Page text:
Banking Basics: getting started
We’re here to demystify all things banking-related. Read our guide to take a closer look at the basics of your account.
6 min read
Seemingly simple banking tasks like opening an account can sometimes turn into a mountain of paperwork, difficult-sounding questions and weird acronyms. If you don’t already know all the answers, it can be tricky to tell what’s really going on.
That’s why we’re going back to basics, and clearing up some key questions about the whole process of getting started and managing your money. How does a bank work? What does a bank need from you? And what cards and other features should you get with your bank account? Read on for our guide...
What documents do I need to open a bank account?
Different banks have different rules, but any bank will require you to prove you are who you say you are. You’ll often be asked for:
- Proof of identity: A passport, national ID card or driving license often works here.
- Proof of address: Not every bank requires this, but some ask you to prove where you live – with a utilities bill or tenancy agreement, for example.
The exact process may depend on which country you’re in. You might have to take these documents into a branch, or verify them online. The rules for opening an account differ slightly in Germany and France, for instance.
It also depends on the bank. N26 customers will need a passport or national ID card, which we verify online with a quick video call or by asking you to take photos.
How much money do I need to open a bank account?
Again it depends on the region. Opening a bank account in the UK, for instance, typically doesn’t cost a thing. But in other countries, such as Germany, the traditional banks there may charge a small fee on each withdrawal or payment you make, or set a monthly/annual price for your card and account. Similarly, many high-street banks ask you to pay in a minimum amount to get your account started. If you’re looking for a normal bank account, you shouldn’t have to pay in very much.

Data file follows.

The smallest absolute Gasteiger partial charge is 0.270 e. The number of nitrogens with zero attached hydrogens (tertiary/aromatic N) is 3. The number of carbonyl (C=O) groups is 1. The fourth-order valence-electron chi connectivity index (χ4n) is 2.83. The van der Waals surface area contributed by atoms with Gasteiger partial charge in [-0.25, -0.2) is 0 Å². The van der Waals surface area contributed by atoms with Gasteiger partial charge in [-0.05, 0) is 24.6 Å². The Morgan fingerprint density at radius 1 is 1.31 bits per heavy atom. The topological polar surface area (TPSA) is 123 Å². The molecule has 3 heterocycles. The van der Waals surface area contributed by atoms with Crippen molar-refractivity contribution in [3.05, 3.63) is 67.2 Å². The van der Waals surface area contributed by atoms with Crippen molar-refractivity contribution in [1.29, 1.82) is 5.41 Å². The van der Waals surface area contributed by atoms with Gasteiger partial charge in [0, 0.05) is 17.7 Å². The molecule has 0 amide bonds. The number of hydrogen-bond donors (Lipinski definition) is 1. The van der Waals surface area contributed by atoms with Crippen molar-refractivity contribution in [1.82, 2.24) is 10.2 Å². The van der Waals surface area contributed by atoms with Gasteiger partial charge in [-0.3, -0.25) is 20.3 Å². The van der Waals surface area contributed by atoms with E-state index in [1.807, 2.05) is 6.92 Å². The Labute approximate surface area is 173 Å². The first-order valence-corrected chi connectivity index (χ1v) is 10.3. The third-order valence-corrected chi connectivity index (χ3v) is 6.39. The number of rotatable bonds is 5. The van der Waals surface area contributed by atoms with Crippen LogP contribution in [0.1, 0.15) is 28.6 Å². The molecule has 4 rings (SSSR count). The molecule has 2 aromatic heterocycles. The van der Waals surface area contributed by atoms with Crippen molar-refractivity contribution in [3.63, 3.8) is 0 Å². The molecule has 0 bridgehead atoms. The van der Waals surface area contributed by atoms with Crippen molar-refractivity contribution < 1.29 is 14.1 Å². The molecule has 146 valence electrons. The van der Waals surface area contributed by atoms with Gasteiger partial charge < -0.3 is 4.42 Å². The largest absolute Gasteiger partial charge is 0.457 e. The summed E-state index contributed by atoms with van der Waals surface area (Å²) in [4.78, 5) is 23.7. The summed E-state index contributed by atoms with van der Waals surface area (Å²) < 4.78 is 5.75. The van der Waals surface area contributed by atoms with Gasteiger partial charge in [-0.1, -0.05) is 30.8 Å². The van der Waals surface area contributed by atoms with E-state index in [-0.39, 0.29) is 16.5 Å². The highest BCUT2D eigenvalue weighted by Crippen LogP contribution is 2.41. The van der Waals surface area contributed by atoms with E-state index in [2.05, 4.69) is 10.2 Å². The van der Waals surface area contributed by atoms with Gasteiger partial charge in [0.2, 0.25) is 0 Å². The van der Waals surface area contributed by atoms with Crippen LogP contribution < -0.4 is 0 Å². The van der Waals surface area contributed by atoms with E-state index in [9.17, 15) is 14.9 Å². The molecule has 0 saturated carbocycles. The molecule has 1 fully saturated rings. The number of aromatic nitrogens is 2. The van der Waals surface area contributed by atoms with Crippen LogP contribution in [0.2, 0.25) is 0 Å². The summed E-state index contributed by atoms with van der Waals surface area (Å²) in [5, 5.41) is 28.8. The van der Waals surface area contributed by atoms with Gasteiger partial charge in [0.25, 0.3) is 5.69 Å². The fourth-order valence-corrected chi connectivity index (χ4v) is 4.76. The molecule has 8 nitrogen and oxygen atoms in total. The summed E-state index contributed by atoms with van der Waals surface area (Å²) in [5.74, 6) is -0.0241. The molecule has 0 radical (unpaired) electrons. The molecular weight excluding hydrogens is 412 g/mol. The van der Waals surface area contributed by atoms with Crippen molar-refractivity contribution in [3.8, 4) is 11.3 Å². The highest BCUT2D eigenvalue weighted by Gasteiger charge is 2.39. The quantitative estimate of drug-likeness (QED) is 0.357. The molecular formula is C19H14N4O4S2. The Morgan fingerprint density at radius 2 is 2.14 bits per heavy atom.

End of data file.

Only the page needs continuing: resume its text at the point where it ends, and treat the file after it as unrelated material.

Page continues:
How old do I have to be to open a bank account?
Again, it depends on where you live! In the UK there are many options for children’s bank accounts – often for children over 11 – but they come with slightly different rules from adult bank accounts. These children’s accounts often upgrade to an adult account automatically.
For most part of the world, a fully-fledged adult account is usually offered to those aged 18 or older.
What is a bank card?
A bank card is any card that your bank gives you so that you can access or spend your money. There are several different types, but the two most common and most important are:
- Debit card: A debit card takes money directly out of your bank account, so you can’t spend more money than you have available. They can generally be used widely around the world – and online.
- Credit card: They look similar to debit cards, and you can use them just as widely – but there’s a big difference. If you pay with a credit card, you’re borrowing the money from your bank. You then have to pay the bank back once a month – at least, in part. Late payments mean you also have to pay interest. Plus, you might have to pay a monthly fee.
So it’s a good idea to keep an eye on spending so you don’t end up in debt.
Read more about the different types of card if you’re not sure which one to get.
How do I withdraw money from a bank?
If you use a traditional high-street bank, one way to get cash out is to go into a branch with some ID and speak to someone over the counter. Of course, this takes time and – more often than not – plenty of standing in line.